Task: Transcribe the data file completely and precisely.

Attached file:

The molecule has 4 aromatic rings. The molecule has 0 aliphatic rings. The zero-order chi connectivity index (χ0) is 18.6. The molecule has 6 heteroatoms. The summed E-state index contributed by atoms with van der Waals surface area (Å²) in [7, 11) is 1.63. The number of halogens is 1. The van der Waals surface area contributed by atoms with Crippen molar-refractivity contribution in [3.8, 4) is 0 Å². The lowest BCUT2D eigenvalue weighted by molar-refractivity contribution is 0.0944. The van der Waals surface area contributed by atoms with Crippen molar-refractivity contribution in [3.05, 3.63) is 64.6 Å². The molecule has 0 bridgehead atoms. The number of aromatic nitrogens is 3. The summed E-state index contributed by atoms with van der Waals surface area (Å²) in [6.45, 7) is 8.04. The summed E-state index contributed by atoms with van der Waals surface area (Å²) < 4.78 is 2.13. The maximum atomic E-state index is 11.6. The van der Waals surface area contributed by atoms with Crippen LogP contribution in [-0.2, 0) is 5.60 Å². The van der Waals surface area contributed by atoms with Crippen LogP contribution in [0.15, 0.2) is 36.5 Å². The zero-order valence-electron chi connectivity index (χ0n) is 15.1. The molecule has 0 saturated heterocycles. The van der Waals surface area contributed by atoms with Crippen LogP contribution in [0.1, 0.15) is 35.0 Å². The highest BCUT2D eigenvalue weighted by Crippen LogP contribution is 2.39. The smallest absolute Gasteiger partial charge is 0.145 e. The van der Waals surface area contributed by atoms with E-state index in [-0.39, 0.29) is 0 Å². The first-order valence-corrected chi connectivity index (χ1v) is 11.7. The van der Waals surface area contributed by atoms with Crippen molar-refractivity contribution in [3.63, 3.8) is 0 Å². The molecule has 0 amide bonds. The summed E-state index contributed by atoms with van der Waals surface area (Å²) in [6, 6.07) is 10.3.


The molecule has 4 aromatic rings. The molecule has 0 aliphatic rings. The zero-order chi connectivity index (χ0) is 18.6. The molecule has 6 heteroatoms. The summed E-state index contributed by atoms with van der Waals surface area (Å²) in [7, 11) is 1.63. The number of halogens is 1. The van der Waals surface area contributed by atoms with Crippen molar-refractivity contribution in [3.8, 4) is 0 Å². The lowest BCUT2D eigenvalue weighted by molar-refractivity contribution is 0.0944. The van der Waals surface area contributed by atoms with Crippen molar-refractivity contribution in [3.05, 3.63) is 64.6 Å². The molecule has 0 bridgehead atoms. The number of aromatic nitrogens is 3. The summed E-state index contributed by atoms with van der Waals surface area (Å²) in [6.45, 7) is 8.04. The summed E-state index contributed by atoms with van der Waals surface area (Å²) < 4.78 is 2.13. The maximum atomic E-state index is 11.6. The van der Waals surface area contributed by atoms with Crippen LogP contribution in [-0.2, 0) is 5.60 Å². The van der Waals surface area contributed by atoms with Crippen LogP contribution in [0.15, 0.2) is 36.5 Å². The zero-order valence-electron chi connectivity index (χ0n) is 15.1. The molecule has 0 saturated heterocycles. The van der Waals surface area contributed by atoms with Crippen LogP contribution in [0.1, 0.15) is 35.0 Å². The highest BCUT2D eigenvalue weighted by Crippen LogP contribution is 2.39. The smallest absolute Gasteiger partial charge is 0.145 e. The van der Waals surface area contributed by atoms with E-state index in [-0.39, 0.29) is 0 Å². The first-order valence-corrected chi connectivity index (χ1v) is 11.7. The van der Waals surface area contributed by atoms with Crippen molar-refractivity contribution in [3.63, 3.8) is 0 Å². The molecule has 0 amide bonds. The summed E-state index contributed by atoms with van der Waals surface area (Å²) in [6, 6.07) is 10.3.